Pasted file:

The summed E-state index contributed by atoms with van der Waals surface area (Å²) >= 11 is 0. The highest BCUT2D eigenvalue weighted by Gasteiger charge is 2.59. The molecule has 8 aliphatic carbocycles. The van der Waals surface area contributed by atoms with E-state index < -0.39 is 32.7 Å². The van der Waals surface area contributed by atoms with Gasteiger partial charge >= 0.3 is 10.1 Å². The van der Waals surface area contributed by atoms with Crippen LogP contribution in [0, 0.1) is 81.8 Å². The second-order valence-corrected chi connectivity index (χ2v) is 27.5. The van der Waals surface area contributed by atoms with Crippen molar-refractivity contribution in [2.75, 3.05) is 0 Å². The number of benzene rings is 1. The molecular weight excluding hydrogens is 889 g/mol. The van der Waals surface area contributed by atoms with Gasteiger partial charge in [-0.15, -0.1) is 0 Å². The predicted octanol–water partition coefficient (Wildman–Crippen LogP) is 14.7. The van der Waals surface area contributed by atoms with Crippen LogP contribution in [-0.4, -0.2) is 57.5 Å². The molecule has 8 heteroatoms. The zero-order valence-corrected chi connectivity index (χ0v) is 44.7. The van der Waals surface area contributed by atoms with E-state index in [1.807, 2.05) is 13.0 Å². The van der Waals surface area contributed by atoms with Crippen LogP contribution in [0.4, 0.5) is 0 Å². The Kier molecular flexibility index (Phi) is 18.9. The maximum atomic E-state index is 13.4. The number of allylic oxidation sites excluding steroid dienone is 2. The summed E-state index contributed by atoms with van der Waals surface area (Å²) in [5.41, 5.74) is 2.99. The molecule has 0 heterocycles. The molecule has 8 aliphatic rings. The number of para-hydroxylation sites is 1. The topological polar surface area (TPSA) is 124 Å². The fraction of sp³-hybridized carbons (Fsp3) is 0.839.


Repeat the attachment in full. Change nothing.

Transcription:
The summed E-state index contributed by atoms with van der Waals surface area (Å²) >= 11 is 0. The highest BCUT2D eigenvalue weighted by Gasteiger charge is 2.59. The molecule has 8 aliphatic carbocycles. The van der Waals surface area contributed by atoms with E-state index < -0.39 is 32.7 Å². The van der Waals surface area contributed by atoms with Gasteiger partial charge >= 0.3 is 10.1 Å². The van der Waals surface area contributed by atoms with Crippen LogP contribution in [0, 0.1) is 81.8 Å². The second-order valence-corrected chi connectivity index (χ2v) is 27.5. The van der Waals surface area contributed by atoms with Crippen molar-refractivity contribution in [2.75, 3.05) is 0 Å². The number of benzene rings is 1. The molecular weight excluding hydrogens is 889 g/mol. The van der Waals surface area contributed by atoms with Gasteiger partial charge in [-0.15, -0.1) is 0 Å². The predicted octanol–water partition coefficient (Wildman–Crippen LogP) is 14.7. The van der Waals surface area contributed by atoms with Crippen LogP contribution in [-0.4, -0.2) is 57.5 Å². The molecule has 8 heteroatoms. The zero-order valence-corrected chi connectivity index (χ0v) is 44.7. The van der Waals surface area contributed by atoms with E-state index in [1.807, 2.05) is 13.0 Å². The van der Waals surface area contributed by atoms with Crippen LogP contribution in [0.4, 0.5) is 0 Å². The Kier molecular flexibility index (Phi) is 18.9. The maximum atomic E-state index is 13.4. The number of allylic oxidation sites excluding steroid dienone is 2. The summed E-state index contributed by atoms with van der Waals surface area (Å²) in [5.41, 5.74) is 2.99. The molecule has 0 heterocycles. The molecule has 8 aliphatic rings. The number of para-hydroxylation sites is 1. The topological polar surface area (TPSA) is 124 Å². The fraction of sp³-hybridized carbons (Fsp3) is 0.839.